When I was a kid, rules and regulations were pretty simple and understandable. You didn't run stop signs, you couldn't wear sneakers or blue jeans to school and your parents paid their taxes. Of course, some regulations then are still in place and others are not. In fact, most have been replaced with a whole new required way of living in America. A recent article in The Economist (Feb. 18) about "Over-regulated America" made me start to think about how this country has changed in a way most of us don't recognize.
Being the "home of the free and land of the brave" has many connotations and, in particular, the feeling by most Americans that they are pretty much free to choose how to live their lives as long as it doesn't unfairly or unjustly affect anybody else.
This freedom of expression and the ability to prosper from one's entrepreneurial inclinations is one of the things that made us a great nation. It allows a guy in a garage to build something into a company like Microsoft or any number of widgets that have made inventors rich and the world better off. America has always dominated applications for patents. However, another side to that is public offerings for new companies fell from 67 percent down to 16 percent last year because of a little regulation called Sarbanes Oxley. It is just too damned expensive and puts too many people looking over your shoulder to make going public "fun" any more.
The article also mentioned some things we have to live with that just have to make you smile, like the Federal Railroad Association that requires all trains have to have an "F" on the front so you can tell which end is indeed the front, and labels on vending machines telling you to file a report if the label is not there, and the closing down of a child's lemonade stand for not being properly licensed. It is a regulatory world gone mad.
People in government seem to be chasing each other's tails and it is only a matter of time before they "turn into butter." I wrote a while back about how, in my opinion and according to some statistics, the people who work directly for the government, tangentially for the government or are dependent upon those who do, now exceed those of us who do not. The result is that they are voting more and more for increased care from the government and, in many cases, this means regulations.
I am pretty sure I stand on solid ground when I say that back in the 1950s, if my mother spilled hot restaurant coffee in her lap or my father slipped on the floor in the grocery store, they would have shrugged it off as their own stupidity. Now, the first thing one does is look around for somebody to sue. I think anybody reading this knows what I am talking about. It is never our fault, it is always somebody else's fault and the government is all too willing to step in there with regulations to make sure we get the point.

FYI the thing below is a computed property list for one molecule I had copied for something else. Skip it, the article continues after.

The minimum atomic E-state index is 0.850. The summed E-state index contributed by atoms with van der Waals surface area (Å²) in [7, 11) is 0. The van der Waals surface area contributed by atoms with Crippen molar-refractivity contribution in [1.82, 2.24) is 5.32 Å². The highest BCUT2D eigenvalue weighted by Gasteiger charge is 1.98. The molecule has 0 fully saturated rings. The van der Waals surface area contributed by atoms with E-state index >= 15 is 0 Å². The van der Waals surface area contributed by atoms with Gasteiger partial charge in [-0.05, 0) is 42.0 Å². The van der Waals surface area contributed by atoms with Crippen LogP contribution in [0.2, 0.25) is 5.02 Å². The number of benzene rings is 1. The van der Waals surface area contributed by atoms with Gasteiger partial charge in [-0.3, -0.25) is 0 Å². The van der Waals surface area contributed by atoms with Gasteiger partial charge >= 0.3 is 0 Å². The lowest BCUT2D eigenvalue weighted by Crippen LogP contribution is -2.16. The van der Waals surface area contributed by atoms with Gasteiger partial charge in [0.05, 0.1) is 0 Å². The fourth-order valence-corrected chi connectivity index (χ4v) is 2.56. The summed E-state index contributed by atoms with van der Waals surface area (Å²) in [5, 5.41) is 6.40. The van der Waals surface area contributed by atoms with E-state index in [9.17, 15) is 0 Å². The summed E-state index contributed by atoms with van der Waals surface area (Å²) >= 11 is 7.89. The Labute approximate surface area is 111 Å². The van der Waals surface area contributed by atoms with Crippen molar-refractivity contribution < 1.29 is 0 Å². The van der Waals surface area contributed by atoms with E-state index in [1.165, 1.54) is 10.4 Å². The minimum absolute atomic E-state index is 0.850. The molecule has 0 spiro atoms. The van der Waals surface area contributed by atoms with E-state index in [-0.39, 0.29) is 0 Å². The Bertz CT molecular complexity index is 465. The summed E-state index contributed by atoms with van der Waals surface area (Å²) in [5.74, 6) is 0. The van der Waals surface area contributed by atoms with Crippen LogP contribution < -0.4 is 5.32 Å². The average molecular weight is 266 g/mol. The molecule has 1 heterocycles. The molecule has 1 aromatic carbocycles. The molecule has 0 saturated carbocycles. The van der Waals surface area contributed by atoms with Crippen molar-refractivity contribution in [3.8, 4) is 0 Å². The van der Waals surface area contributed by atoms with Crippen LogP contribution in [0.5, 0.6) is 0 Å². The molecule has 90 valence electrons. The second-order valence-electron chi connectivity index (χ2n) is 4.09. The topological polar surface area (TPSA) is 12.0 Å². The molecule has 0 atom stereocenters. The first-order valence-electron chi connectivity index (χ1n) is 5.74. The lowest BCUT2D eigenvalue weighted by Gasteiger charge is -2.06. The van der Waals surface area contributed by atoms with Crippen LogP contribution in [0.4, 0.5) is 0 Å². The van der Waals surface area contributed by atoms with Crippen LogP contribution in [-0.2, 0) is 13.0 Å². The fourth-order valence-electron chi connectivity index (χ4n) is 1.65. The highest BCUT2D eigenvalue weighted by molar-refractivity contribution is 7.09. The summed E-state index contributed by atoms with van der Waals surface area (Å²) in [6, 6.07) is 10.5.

Just like no contract can anticipate every eventuality, no amount of laws can anticipate people's seemingly limitless capacity to do stupid things. Lord knows the government tries, though. They will tell businesses they must print on both sides of the paper for government contracts, mandate how many crayons are in a box in kindergartens and, in fact, what, how and when children should eat, even though it may very well be contradictory to the parents' wishes or, many times, the best interest of the children -- Styrofoam and high fructose syrup, in particular, but that's another story.
Yes, I grew up in the prehistoric age when a family had one car, one house phone and nobody had a boat. There was no television or air conditioning and the kids I went to first grade with, I graduated with from high school. The fact is, there are just a whole heck of a lot more people than there used to be and the relationships between more individuals, more companies and more groups with different agendas compel the government not to let things seek their own level but rather to micromanage them. The sad truth is, though, this complexity is expensive.
Regulations are a hidden tax on all of us when one hour of a doctor's care requires one hour of paperwork, or when literally everything requires a license. The government regulations we find in all levels of life, including OSHA, the EPA, ADA, DOT and a whole alphabet soup of other agencies, raises the cost of productivity for our workers and prices us out of world markets.
In this zeal to protect us, I would hope the people who are ginning up all these new rules will take into account what Lincoln said: "You cannot help the poor by destroying the rich. You cannot strengthen the weak by weakening the strong. You cannot bring about prosperity by discouraging thrift. You cannot lift the wage-earner up by pulling the wage-payer down. You cannot further the brotherhood of man by inciting mass hatred. You cannot build character and courage by taking away people's initiative and independence. You cannot help people permanently by doing for them what they could and should do for themselves."
Seems to me that is exactly what regulations in America are doing.
Chris Belland's Hindsights & Insights column appears here on Sundays. All of his previous columns are available on his blog: hindsightsandinsights.blogspot.com. Contact Chris at firstname.lastname@example.org.